New states of Germany

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"Eastern Germany" redirects here. For other uses, see Eastern Germany (disambiguation).
The five New Länder, plus Berlin
Mecklenburg-
Vorpommern
Saxony-
Anhalt
Saxony
Brandenburg
Berlin
Thuringia

The new federal states of Germany (German: die neuen Bundesländer) are the five re-established states in the former German Democratic Republic that acceded to the Federal Republic of Germany with its 10 states upon German reunification on 3 October 1990. Subsequently, the Gesellschaft für deutsche Sprache chose the term as German Word of the Year.[1]

The new states, which had been abolished by the East German government in 1952 and were re-established in 1990, are Brandenburg, Mecklenburg-Vorpommern, Saxony, Saxony-Anhalt and Thuringia. The state of Berlin, the result of a merger between East and West Berlin, is usually not considered one of the new states, although many of its residents are former East Germans.

Since the reunification, Germany thus consists of 16 states with equal legal statuses. Yet the process of the "inner reunification" between the former Eastern and Western Germany is still ongoing.

Culture[edit]

Main article: Ostalgie
The Ampelmännchen, symbol of the East German culture

Persisting differences in culture and mentality among the old East Germany and old West Germany are often referred to as the "wall in the head" ("Mauer im Kopf").[2] "Ossis" ("Easties") are stereotyped as racist, poor and largely influenced by Russian culture.[3] "Wessis" ("Westies") are usually considered snobbish, dishonest and selfish. The terms can be considered disparaging.

In 2009, twenty years after the fall of the wall, a poll found that 22% of former East Germans (40% of under-25s) considered themselves "real citizens of the Federal Republic".[4] 62% feel in a kind of limbo, no longer citizens of East Germany but not fully integrated into the unified Germany. Around 11% would have liked to have East Germany back.[4] A 2004 poll found that 25% of West Germans and 12% of East Germans wished reunification had not happened.[2]

Some East German brands have been revived, appealing to former East Germans who are nostalgic for the goods they grew up with.[5] Brands revived in this manner include Rotkäppchen, which holds about 40% of the German sparkling wine market, and Zeha, the sport shoe maker that supplied most of East Germany's sports teams and also the Soviet national football team.[5]

Pornography and prostitution, considered by the government a sign of bourgeois decadence, were illegal in the GDR, and it is commonly believed that Germans who grew up during the communist years are more sexually inhibited than their western counterparts.[6] Nonetheless, better access to higher education and jobs along with free abortion, contraception and generous family policies made East German women generally more emancipated with respect to their sex life.[6]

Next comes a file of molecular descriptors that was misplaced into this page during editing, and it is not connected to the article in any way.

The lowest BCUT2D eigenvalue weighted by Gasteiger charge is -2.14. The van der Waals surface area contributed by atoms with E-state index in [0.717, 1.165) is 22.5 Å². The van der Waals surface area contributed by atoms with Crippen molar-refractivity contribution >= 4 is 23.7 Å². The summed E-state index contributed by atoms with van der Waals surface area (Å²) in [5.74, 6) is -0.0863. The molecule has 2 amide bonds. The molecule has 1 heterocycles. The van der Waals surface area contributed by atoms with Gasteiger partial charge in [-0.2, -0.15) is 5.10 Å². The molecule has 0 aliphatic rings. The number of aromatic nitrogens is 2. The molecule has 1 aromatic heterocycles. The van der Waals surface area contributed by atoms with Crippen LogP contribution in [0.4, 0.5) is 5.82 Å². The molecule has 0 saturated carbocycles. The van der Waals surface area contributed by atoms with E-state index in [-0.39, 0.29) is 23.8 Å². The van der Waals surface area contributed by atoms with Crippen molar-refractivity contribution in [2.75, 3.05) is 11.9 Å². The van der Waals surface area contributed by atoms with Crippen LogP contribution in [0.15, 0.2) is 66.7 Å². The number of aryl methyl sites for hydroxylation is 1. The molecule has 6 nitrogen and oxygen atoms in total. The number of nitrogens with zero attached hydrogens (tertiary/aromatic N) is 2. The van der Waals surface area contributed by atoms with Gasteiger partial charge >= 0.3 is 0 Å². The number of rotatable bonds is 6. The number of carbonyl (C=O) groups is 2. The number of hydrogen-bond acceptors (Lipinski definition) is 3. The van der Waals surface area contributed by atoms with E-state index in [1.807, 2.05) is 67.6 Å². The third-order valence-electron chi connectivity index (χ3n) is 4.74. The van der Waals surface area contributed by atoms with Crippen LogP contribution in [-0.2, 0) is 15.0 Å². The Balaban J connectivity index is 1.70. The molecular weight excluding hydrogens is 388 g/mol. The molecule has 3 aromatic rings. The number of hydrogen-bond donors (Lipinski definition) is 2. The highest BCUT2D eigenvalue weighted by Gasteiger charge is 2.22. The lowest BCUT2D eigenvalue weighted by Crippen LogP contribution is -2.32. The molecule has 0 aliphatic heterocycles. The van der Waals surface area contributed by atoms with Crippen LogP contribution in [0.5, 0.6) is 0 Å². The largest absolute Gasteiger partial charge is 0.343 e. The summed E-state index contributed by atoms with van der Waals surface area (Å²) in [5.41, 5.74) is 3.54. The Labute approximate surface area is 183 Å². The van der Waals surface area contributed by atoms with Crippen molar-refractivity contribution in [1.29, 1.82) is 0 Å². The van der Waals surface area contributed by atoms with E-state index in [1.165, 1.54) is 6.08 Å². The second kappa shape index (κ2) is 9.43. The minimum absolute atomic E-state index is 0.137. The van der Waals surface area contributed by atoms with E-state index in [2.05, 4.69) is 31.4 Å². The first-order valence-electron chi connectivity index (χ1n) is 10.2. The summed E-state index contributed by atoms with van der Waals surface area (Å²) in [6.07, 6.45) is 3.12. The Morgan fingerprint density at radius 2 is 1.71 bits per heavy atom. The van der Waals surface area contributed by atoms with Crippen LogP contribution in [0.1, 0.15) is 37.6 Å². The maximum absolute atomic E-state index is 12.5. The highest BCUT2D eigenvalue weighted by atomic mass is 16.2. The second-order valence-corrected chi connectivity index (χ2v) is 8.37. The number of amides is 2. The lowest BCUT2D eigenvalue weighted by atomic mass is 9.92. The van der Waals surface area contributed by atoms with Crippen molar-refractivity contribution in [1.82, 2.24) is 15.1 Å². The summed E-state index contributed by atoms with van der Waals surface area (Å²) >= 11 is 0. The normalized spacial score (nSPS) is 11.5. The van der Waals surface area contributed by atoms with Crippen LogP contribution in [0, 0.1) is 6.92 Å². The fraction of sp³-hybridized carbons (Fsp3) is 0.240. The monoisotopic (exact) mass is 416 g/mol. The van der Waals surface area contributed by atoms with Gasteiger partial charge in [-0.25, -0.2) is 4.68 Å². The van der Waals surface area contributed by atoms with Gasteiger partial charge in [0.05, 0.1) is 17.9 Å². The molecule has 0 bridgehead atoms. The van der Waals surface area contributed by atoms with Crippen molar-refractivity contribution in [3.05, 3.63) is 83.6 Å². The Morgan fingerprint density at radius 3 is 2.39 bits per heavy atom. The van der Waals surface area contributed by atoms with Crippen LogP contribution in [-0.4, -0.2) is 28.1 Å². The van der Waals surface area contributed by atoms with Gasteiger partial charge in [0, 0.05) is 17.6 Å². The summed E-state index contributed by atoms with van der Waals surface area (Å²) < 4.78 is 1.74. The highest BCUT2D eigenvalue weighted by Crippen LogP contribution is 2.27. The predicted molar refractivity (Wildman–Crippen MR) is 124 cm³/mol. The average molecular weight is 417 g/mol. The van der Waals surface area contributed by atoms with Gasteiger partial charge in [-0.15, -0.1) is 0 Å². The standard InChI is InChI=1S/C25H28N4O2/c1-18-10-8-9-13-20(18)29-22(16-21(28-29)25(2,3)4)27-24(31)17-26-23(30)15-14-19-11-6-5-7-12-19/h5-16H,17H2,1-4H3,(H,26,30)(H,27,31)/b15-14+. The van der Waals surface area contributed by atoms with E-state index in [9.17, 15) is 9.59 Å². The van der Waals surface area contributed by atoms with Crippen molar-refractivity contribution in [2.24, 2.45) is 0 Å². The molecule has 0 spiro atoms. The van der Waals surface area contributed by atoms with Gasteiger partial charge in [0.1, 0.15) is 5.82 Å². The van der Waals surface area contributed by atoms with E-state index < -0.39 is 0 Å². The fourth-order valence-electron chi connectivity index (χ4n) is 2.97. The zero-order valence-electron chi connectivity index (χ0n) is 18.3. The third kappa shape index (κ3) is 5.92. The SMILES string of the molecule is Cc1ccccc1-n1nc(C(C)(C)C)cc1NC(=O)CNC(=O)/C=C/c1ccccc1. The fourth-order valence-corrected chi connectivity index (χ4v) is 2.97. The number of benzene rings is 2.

More children are born out of wedlock in eastern Germany than in western Germany. In 2009, in eastern Germany 61% of births were to unmarried women, while in western Germany 27% were. The states of Saxony-Anhalt and Mecklenburg-Western Pomerania had the highest rate of birth outside wedlock, each with 64%, followed by Brandenburg with 62%. The state of Baden-Württemberg had the lowest rate with 22%, followed by Hesse and Bavaria, each with 26%.[7]

Economy[edit]

The economic reconstruction of eastern Germany (German: Aufbau Ost) is proving to be more long-term than originally foreseen.[8] The standard of living and annual income remains significantly lower in the new federal states.[9]

Reunification cost the federal government 2 Trillion.[10] At reunification, almost all East German industry was considered outdated.[8] The government privatised 8,500 state-owned East German enterprises.[10] Since 1990, between €100 billion and €140 billion a year have been transferred to the new states.[10] More than $60 billion were spent supporting businesses and building infrastructure in the years 2006-2008.[11]

A €156 billion economic plan, Solidarity Pact II, came into force in 2005, and provides the financial basis for the advancement and special promotion of economy of the new federal states until 2019.[8] The "solidarity tax", a 5.5% surcharge on the income tax, was instated by the Kohl government to restore the infrastructure of the new states to the levels of the western ones [12] and to apportion the cost of the unification as well as the expenses for the Gulf War and the European integration. The tax, which raises €11 billion a year, will be maintained until 2019 at least.[12]

Ever since the reunification, the unemployment rate in the east has been almost twice that of the west, currently at 12.7%[13] (as of April 2010) after having reached a maximum of 18.7% in 2005. In the 1999-2009 decade, economic activity per person has risen from 67% to 71% of western Germany.[11] According to Wolfgang Tiefensee in 2009, the minister then responsible for the development of the new federal states, “The gap is closing.”[11] Eastern Germany is also the part of the country least affected by the current financial crisis.[14]

All the new federal states, excluding Berlin, qualify as Objective 1 development regions within the European Union, and are eligible to receive investment subsidies of up to 30% until 2013.[needs update]

Infrastructure[edit]

The "German Unity Transport Projects" (Verkehrsprojekte Deutsche Einheit) is a programme launched in 1991 and meant to upgrade the infrastructure of eastern Germany, and modernise transport links between the old and new federal states.[15]